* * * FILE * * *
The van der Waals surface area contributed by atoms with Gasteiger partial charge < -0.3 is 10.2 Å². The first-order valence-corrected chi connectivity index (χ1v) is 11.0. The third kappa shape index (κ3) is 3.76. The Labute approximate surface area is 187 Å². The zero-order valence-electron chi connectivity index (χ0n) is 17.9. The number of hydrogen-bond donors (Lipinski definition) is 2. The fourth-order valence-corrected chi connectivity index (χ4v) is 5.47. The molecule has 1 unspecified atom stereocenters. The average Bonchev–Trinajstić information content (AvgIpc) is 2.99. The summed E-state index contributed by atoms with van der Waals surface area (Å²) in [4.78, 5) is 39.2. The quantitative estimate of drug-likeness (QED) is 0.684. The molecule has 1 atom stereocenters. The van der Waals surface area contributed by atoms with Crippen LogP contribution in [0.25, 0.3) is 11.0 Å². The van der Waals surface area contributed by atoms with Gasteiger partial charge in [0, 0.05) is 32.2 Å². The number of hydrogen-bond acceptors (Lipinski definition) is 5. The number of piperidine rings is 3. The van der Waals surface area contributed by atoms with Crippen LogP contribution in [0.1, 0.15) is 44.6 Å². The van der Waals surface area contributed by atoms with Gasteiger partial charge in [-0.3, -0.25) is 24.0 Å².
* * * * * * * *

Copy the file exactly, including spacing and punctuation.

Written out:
The van der Waals surface area contributed by atoms with Gasteiger partial charge < -0.3 is 10.2 Å². The first-order valence-corrected chi connectivity index (χ1v) is 11.0. The third kappa shape index (κ3) is 3.76. The Labute approximate surface area is 187 Å². The zero-order valence-electron chi connectivity index (χ0n) is 17.9. The number of hydrogen-bond donors (Lipinski definition) is 2. The fourth-order valence-corrected chi connectivity index (χ4v) is 5.47. The molecule has 1 unspecified atom stereocenters. The average Bonchev–Trinajstić information content (AvgIpc) is 2.99. The summed E-state index contributed by atoms with van der Waals surface area (Å²) in [4.78, 5) is 39.2. The quantitative estimate of drug-likeness (QED) is 0.684. The molecule has 1 atom stereocenters. The van der Waals surface area contributed by atoms with Crippen LogP contribution in [0.25, 0.3) is 11.0 Å². The van der Waals surface area contributed by atoms with Gasteiger partial charge in [0, 0.05) is 32.2 Å². The number of hydrogen-bond acceptors (Lipinski definition) is 5. The number of piperidine rings is 3. The van der Waals surface area contributed by atoms with Crippen LogP contribution in [0.1, 0.15) is 44.6 Å². The van der Waals surface area contributed by atoms with Gasteiger partial charge in [-0.3, -0.25) is 24.0 Å².